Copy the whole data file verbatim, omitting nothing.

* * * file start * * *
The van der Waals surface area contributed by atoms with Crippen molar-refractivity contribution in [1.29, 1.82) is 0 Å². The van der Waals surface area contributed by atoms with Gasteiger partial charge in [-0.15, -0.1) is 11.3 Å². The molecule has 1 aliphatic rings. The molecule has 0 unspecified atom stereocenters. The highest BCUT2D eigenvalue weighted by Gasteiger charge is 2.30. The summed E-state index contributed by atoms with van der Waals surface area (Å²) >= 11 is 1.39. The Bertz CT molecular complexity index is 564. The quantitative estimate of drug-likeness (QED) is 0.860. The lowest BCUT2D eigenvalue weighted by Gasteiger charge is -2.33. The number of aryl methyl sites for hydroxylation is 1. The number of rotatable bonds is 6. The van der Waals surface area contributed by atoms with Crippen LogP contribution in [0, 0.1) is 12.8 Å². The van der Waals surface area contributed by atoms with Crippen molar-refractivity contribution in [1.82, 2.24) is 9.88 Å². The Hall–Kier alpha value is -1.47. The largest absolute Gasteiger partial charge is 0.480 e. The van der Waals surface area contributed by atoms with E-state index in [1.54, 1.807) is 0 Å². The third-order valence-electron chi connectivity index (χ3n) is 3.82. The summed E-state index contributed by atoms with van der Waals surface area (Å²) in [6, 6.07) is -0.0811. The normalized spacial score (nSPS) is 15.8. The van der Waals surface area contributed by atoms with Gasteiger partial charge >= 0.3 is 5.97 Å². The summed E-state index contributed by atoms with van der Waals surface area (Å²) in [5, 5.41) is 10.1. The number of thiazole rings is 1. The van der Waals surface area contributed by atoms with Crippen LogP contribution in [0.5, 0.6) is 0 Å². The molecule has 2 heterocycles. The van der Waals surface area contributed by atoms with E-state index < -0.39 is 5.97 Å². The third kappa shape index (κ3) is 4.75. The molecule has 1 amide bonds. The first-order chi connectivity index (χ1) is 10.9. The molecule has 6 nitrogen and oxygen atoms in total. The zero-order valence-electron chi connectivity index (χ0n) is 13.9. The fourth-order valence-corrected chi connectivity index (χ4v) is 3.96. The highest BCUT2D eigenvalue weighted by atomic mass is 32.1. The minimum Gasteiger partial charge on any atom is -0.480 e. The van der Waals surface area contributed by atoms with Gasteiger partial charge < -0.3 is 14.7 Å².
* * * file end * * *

The van der Waals surface area contributed by atoms with Crippen molar-refractivity contribution in [1.29, 1.82) is 0 Å². The van der Waals surface area contributed by atoms with Gasteiger partial charge in [-0.15, -0.1) is 11.3 Å². The molecule has 1 aliphatic rings. The molecule has 0 unspecified atom stereocenters. The highest BCUT2D eigenvalue weighted by Gasteiger charge is 2.30. The summed E-state index contributed by atoms with van der Waals surface area (Å²) >= 11 is 1.39. The Bertz CT molecular complexity index is 564. The quantitative estimate of drug-likeness (QED) is 0.860. The lowest BCUT2D eigenvalue weighted by Gasteiger charge is -2.33. The number of aryl methyl sites for hydroxylation is 1. The number of rotatable bonds is 6. The van der Waals surface area contributed by atoms with Crippen LogP contribution in [0, 0.1) is 12.8 Å². The van der Waals surface area contributed by atoms with Crippen molar-refractivity contribution in [1.82, 2.24) is 9.88 Å². The Hall–Kier alpha value is -1.47. The largest absolute Gasteiger partial charge is 0.480 e. The van der Waals surface area contributed by atoms with E-state index in [1.54, 1.807) is 0 Å². The third-order valence-electron chi connectivity index (χ3n) is 3.82. The summed E-state index contributed by atoms with van der Waals surface area (Å²) in [6, 6.07) is -0.0811. The normalized spacial score (nSPS) is 15.8. The van der Waals surface area contributed by atoms with Gasteiger partial charge >= 0.3 is 5.97 Å². The summed E-state index contributed by atoms with van der Waals surface area (Å²) in [5, 5.41) is 10.1. The number of thiazole rings is 1. The van der Waals surface area contributed by atoms with Crippen LogP contribution in [0.5, 0.6) is 0 Å². The molecule has 2 heterocycles. The van der Waals surface area contributed by atoms with E-state index < -0.39 is 5.97 Å². The third kappa shape index (κ3) is 4.75. The molecule has 1 amide bonds. The first-order chi connectivity index (χ1) is 10.9. The molecule has 6 nitrogen and oxygen atoms in total. The zero-order valence-electron chi connectivity index (χ0n) is 13.9. The fourth-order valence-corrected chi connectivity index (χ4v) is 3.96. The highest BCUT2D eigenvalue weighted by atomic mass is 32.1. The minimum Gasteiger partial charge on any atom is -0.480 e. The van der Waals surface area contributed by atoms with Gasteiger partial charge < -0.3 is 14.7 Å².